Not understanding the difference between inq vs outq

I’m just now starting to play around with the messaging feature. Although I understand how messaging works outside the realm of ServiceStack, I’m struggling to understand it within the context of ServiceStack. Outside of ServiceStack, you simply publish a message to a single queue and have a listener service monitor that queue and process the message. Why do we have two queues (inq, outq) in ServiceStack?

My first question is, what is the purpose of the inq and outq? Although the documentation points these two out, it doesn’t make clear what they are actually for.

For example, I have a publisher ServiceStack service which simply sends a Hello message to an SQS queue. Following the example on the website produces a single entry in the inq and an ever expanding list of messages to the outq. Why? I then have a listener ServiceStack service which should listen for messages in the SQS queue to process. Would this be the inq or the outq?

Any clarification on this topic would be appreciated.

The Message Workflow in the Messaging docs explains its behavior:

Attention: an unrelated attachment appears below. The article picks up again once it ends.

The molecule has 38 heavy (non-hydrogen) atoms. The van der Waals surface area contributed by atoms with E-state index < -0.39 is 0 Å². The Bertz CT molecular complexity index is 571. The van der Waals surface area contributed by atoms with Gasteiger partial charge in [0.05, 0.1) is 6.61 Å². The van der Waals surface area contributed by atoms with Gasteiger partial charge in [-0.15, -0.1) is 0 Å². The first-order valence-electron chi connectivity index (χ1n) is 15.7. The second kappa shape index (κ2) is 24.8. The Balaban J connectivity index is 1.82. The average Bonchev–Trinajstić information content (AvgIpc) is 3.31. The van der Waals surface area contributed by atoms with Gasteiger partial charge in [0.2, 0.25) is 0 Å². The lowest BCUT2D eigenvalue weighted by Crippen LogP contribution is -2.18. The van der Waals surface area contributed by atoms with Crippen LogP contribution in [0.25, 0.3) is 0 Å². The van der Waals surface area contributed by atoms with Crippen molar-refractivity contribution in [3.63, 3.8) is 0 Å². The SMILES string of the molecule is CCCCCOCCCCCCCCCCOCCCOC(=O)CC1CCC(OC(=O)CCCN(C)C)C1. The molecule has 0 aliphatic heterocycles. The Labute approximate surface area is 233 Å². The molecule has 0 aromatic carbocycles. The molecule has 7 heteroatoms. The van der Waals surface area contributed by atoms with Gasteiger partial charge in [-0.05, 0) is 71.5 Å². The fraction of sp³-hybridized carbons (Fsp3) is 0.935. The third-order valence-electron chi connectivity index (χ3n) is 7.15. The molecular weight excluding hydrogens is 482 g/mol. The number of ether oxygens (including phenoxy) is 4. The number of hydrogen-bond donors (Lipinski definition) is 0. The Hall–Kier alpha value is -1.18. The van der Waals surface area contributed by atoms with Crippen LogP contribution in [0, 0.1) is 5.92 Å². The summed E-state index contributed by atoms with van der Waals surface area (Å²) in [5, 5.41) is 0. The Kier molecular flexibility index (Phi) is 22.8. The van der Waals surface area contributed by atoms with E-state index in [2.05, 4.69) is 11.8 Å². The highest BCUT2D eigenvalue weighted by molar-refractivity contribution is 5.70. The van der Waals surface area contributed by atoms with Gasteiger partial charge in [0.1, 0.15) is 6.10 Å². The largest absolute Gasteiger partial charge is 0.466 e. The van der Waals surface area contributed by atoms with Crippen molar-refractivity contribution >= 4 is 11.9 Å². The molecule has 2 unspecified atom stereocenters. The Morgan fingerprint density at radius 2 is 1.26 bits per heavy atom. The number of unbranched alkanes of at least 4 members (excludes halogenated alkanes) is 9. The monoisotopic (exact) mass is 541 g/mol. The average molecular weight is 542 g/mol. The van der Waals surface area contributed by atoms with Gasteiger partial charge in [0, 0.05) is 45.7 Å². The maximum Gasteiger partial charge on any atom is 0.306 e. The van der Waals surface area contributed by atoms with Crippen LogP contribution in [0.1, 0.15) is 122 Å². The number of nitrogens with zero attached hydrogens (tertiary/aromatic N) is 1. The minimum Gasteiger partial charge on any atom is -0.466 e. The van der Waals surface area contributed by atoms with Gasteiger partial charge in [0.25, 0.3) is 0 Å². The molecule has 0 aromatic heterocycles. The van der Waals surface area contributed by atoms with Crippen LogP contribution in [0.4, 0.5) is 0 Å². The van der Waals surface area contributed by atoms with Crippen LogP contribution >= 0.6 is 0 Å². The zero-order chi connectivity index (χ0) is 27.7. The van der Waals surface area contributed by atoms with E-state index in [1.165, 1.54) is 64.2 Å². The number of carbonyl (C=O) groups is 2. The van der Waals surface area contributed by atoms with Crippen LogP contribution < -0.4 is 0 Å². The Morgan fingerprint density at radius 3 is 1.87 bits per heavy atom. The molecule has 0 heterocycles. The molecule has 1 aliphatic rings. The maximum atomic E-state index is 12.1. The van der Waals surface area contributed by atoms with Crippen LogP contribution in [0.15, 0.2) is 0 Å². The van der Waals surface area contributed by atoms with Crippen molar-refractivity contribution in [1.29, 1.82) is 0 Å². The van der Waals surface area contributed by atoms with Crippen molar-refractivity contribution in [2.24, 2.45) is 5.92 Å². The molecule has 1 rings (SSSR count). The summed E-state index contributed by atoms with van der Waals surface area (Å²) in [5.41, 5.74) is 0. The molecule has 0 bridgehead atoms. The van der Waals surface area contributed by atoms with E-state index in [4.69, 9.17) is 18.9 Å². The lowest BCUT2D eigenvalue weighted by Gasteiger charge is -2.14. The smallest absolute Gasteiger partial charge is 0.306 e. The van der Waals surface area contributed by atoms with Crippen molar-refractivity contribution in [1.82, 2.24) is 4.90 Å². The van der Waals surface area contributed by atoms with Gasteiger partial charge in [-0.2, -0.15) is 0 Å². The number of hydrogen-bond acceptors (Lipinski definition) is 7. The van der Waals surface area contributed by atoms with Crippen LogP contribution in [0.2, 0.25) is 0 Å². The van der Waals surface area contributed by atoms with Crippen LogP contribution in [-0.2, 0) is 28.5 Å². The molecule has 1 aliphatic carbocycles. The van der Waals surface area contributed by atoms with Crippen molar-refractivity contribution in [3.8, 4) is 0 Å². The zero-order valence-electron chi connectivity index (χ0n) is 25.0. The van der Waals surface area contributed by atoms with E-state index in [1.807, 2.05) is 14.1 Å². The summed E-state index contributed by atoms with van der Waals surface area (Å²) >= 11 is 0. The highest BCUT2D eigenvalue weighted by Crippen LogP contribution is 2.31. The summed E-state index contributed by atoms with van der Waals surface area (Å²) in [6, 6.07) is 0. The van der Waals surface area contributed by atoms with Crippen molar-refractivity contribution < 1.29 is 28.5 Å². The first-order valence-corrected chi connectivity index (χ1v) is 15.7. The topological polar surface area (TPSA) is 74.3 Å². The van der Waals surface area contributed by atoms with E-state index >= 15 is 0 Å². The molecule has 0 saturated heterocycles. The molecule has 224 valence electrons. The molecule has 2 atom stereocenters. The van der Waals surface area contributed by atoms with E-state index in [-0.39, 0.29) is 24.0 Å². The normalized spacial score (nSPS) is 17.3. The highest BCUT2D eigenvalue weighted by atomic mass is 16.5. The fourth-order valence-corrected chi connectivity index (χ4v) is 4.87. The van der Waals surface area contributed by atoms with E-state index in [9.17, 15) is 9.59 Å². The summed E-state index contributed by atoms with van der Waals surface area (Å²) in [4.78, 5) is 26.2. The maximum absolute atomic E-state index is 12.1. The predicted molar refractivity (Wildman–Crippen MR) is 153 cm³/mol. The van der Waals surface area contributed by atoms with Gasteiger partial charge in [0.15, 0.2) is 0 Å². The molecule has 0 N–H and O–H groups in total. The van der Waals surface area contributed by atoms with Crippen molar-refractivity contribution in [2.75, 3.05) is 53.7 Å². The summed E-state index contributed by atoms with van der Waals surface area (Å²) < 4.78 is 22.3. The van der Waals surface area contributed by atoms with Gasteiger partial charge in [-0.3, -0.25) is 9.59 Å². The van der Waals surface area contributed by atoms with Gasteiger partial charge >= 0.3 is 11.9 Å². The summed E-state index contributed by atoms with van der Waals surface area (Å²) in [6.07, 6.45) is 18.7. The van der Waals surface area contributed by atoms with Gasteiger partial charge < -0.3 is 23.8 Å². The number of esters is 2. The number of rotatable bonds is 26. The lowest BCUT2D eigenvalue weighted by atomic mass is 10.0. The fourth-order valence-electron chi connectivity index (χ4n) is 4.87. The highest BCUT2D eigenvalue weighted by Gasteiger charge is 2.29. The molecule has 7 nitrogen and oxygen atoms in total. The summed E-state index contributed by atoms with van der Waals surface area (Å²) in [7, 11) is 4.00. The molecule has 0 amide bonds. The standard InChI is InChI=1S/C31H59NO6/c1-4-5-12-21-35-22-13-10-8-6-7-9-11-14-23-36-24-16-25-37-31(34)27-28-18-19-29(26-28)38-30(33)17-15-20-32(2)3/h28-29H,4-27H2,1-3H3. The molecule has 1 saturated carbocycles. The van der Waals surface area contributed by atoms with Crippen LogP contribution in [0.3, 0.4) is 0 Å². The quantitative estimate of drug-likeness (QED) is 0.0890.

Messages with no responses are sent to ‘.outq’ Topic

When a handler returns a null response, the incoming message is re-published as a
“transient” message to the out queue, e.g: mq:Hello.outq having the effect of notifying
any subscribers to mq:Hello.outq each time a message is processed.

We can use this behavior to block until a message gets processed with:

IMessage<Hello> msgCopy = mqClient.Get<Hello>(QueueNames<Hello>.Out);
msgCopy.GetBody().Name //= World

Also shown in this example is an explicit Ack (which should be done for each message you receive) to tell the MQ Broker that you’ve taken responsibility of the message so it can safely remove it off the queue.

It’s a way to be able to get notified that a one-way MQ message has been processed. It’s a common pattern in pub/sub systems for decoupled processes to listen to notification topics to trigger their evented workflows. When the MQ Server supports Pub/Sub topics the .outq is a transient topic that notifies multiple subscribers that are subscribed to the topic, when it’s not available it’s just a transient MQ. If you’re not using it you can disable messages being sent to the .outq when registering the MQ Server with DisablePublishingToOutq=true or only allow a whitelist of outq messages using PublishToOutqWhitelist.